Instead of thinking that proactivity is an opportunity to sell more to your client, think of it as an opportunity to build a valued partnership. Instead of just offering more of the same, offer something valued and unexpected.

Have you ever been to a restaurant where the waiter is constantly pushing additional sides or courses or drinks? It feels like you are being sold. Compare this to where they bring an amuse-bouche, compliments of the chef or the house. It is additional and unexpected. And interesting. It creates a positive perception (depending on the dish) above and beyond the meal and service itself.

Now I am not suggesting that an agency should give more paid services away. They do enough of that to win the business in the first place. But I am suggesting that the approach is an opportunity to demonstrate what else you can do that is of value to the client.

Some of the better examples we have seen and heard about include a media agency CEO who would deliberately look for cross-account introductions, even suggesting areas they could work together. Looking into their various clients’ businesses, they would identify business and marketing opportunities and then approach both parties with the suggestion and then facilitate the introduction. This reinforced a perception of the agency being well- connected and proactively thinking beyond media as a way to create value for both clients.

Or the creative agency, who would look at the various ways of working across their clients and share ideas for ways to work more effectively and efficiently together with each client. Instead of the client viewing this as an opportunity to reduce the agency fees, it was seen as a genuine interest in making the client’s budget go further and more importantly improving speed to market.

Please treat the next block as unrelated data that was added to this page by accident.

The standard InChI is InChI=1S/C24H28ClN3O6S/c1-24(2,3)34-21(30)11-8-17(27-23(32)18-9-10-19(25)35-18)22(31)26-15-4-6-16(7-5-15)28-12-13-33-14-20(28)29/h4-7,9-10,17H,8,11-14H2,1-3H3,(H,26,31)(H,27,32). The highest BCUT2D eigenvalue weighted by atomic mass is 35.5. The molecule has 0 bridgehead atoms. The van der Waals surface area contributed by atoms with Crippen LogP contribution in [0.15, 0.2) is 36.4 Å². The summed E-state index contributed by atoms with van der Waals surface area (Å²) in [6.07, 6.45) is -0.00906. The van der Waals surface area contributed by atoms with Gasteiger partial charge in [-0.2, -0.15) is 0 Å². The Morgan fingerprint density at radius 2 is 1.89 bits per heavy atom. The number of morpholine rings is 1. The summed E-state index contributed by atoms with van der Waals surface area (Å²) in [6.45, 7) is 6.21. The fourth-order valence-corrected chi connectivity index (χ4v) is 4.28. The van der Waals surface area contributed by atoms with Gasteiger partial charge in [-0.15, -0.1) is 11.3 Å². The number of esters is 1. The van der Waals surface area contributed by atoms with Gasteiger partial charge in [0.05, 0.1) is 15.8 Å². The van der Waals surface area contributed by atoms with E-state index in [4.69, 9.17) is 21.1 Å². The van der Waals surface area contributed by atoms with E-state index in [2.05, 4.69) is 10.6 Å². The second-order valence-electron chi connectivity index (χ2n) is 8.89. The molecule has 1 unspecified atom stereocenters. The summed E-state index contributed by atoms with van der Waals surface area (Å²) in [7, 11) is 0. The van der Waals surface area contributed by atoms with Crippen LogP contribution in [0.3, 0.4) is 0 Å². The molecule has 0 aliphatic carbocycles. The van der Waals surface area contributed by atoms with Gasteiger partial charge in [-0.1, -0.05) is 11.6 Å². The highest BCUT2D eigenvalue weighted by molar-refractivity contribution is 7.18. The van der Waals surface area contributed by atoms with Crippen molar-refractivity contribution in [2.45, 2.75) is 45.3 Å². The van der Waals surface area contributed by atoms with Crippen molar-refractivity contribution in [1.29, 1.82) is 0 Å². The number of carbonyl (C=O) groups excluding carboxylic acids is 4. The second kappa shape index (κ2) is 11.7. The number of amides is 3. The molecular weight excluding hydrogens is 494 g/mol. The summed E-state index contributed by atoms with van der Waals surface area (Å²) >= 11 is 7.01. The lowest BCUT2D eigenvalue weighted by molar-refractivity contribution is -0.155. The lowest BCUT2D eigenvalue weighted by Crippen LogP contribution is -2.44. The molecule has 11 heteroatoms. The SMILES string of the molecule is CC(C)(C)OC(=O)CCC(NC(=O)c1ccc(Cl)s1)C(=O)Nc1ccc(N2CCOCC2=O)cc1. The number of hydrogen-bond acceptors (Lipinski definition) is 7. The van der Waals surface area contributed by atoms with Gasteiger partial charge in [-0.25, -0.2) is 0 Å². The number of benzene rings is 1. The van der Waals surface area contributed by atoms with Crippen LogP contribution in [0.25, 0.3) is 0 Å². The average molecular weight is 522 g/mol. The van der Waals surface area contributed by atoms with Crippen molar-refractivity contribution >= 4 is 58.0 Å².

In fact, in one case the agency was invited into the client management team to assist in helping the client achieve the same efficiency improvements based on a suggestion of a successful initiative between the agency and the marketing team.

A proactive opportunity

If your idea of being proactive is just to do more of what you are expected to do without being asked, then it is likely it will not be valued.

If you are being proactive and your suggestions are not going anywhere it is likely you are not adding value.

If you are being proactive as an opportunity to sell your client more of the services, you are not creating value.

Being proactive is an opportunity to create and add value to the relationship. Think about going beyond the definition of what is expected of you as an agency. Look for the opportunities to create value in unique and unexpected ways.

And don’t expect your client to tell you how to do it. As Henry Ford said, “If I had asked people what they needed they would have asked for a faster horse”. Marketers are your client and customer. They know what you provide for them. They know their personal expectation on how you should deliver this. Proactivity is an opportunity to go beyond their expectations and prove your value beyond the services you are contracted to supply.

This article first appeared in Campaign Asia on September 1, 2020